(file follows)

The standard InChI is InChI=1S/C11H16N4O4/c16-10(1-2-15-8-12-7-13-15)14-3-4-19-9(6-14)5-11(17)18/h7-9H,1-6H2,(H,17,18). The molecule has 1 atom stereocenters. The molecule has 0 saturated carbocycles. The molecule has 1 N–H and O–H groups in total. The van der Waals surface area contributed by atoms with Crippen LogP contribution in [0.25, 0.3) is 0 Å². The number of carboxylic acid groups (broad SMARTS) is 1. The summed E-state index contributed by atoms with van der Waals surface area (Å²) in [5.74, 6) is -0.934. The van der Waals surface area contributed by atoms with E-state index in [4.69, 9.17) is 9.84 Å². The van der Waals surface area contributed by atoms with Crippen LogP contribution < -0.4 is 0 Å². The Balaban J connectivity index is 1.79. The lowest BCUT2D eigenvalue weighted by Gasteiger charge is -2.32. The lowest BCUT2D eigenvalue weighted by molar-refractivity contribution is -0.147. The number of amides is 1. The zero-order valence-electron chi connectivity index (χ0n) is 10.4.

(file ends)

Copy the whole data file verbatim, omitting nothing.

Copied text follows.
The standard InChI is InChI=1S/C11H16N4O4/c16-10(1-2-15-8-12-7-13-15)14-3-4-19-9(6-14)5-11(17)18/h7-9H,1-6H2,(H,17,18). The molecule has 1 atom stereocenters. The molecule has 0 saturated carbocycles. The molecule has 1 N–H and O–H groups in total. The van der Waals surface area contributed by atoms with Crippen LogP contribution in [0.25, 0.3) is 0 Å². The number of carboxylic acid groups (broad SMARTS) is 1. The summed E-state index contributed by atoms with van der Waals surface area (Å²) in [5.74, 6) is -0.934. The van der Waals surface area contributed by atoms with E-state index in [4.69, 9.17) is 9.84 Å². The van der Waals surface area contributed by atoms with Crippen LogP contribution < -0.4 is 0 Å². The Balaban J connectivity index is 1.79. The lowest BCUT2D eigenvalue weighted by Gasteiger charge is -2.32. The lowest BCUT2D eigenvalue weighted by molar-refractivity contribution is -0.147. The number of amides is 1. The zero-order valence-electron chi connectivity index (χ0n) is 10.4.